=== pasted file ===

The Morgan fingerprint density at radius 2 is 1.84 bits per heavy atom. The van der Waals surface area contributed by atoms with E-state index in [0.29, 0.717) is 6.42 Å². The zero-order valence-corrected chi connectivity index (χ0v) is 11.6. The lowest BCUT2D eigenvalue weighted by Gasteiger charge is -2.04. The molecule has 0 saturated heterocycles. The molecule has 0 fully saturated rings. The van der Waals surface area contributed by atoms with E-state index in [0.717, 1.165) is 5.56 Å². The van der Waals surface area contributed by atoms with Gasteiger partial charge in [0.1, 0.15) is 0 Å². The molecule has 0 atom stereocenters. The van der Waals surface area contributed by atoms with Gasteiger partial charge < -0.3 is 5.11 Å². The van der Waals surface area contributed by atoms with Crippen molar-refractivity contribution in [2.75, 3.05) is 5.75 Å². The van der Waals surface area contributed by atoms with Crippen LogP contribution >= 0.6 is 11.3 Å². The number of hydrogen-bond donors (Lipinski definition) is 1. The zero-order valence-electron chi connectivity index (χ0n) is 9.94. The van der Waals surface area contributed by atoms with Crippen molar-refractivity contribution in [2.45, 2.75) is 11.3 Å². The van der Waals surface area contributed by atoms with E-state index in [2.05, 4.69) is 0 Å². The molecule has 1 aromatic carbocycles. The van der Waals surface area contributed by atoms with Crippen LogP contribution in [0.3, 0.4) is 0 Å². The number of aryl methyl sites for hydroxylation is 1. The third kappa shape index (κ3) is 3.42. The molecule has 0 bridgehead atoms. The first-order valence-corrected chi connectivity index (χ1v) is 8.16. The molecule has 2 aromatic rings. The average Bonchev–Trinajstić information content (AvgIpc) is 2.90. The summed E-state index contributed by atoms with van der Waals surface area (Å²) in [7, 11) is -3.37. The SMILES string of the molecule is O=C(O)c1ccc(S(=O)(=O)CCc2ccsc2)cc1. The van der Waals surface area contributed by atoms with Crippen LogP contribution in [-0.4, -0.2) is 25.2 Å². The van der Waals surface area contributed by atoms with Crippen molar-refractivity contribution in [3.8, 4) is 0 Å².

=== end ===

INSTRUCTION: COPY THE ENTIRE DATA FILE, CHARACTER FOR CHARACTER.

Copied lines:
The Morgan fingerprint density at radius 2 is 1.84 bits per heavy atom. The van der Waals surface area contributed by atoms with E-state index in [0.29, 0.717) is 6.42 Å². The zero-order valence-corrected chi connectivity index (χ0v) is 11.6. The lowest BCUT2D eigenvalue weighted by Gasteiger charge is -2.04. The molecule has 0 saturated heterocycles. The molecule has 0 fully saturated rings. The van der Waals surface area contributed by atoms with E-state index in [0.717, 1.165) is 5.56 Å². The van der Waals surface area contributed by atoms with Gasteiger partial charge in [0.1, 0.15) is 0 Å². The molecule has 0 atom stereocenters. The van der Waals surface area contributed by atoms with Gasteiger partial charge < -0.3 is 5.11 Å². The van der Waals surface area contributed by atoms with Crippen molar-refractivity contribution in [2.75, 3.05) is 5.75 Å². The van der Waals surface area contributed by atoms with Crippen LogP contribution >= 0.6 is 11.3 Å². The number of hydrogen-bond donors (Lipinski definition) is 1. The zero-order valence-electron chi connectivity index (χ0n) is 9.94. The van der Waals surface area contributed by atoms with Crippen molar-refractivity contribution in [2.45, 2.75) is 11.3 Å². The van der Waals surface area contributed by atoms with E-state index in [2.05, 4.69) is 0 Å². The molecule has 1 aromatic carbocycles. The van der Waals surface area contributed by atoms with Crippen LogP contribution in [0.3, 0.4) is 0 Å². The number of aryl methyl sites for hydroxylation is 1. The third kappa shape index (κ3) is 3.42. The molecule has 0 bridgehead atoms. The first-order valence-corrected chi connectivity index (χ1v) is 8.16. The molecule has 2 aromatic rings. The average Bonchev–Trinajstić information content (AvgIpc) is 2.90. The summed E-state index contributed by atoms with van der Waals surface area (Å²) in [7, 11) is -3.37. The SMILES string of the molecule is O=C(O)c1ccc(S(=O)(=O)CCc2ccsc2)cc1. The van der Waals surface area contributed by atoms with Crippen LogP contribution in [-0.4, -0.2) is 25.2 Å². The van der Waals surface area contributed by atoms with Crippen molar-refractivity contribution in [3.8, 4) is 0 Å².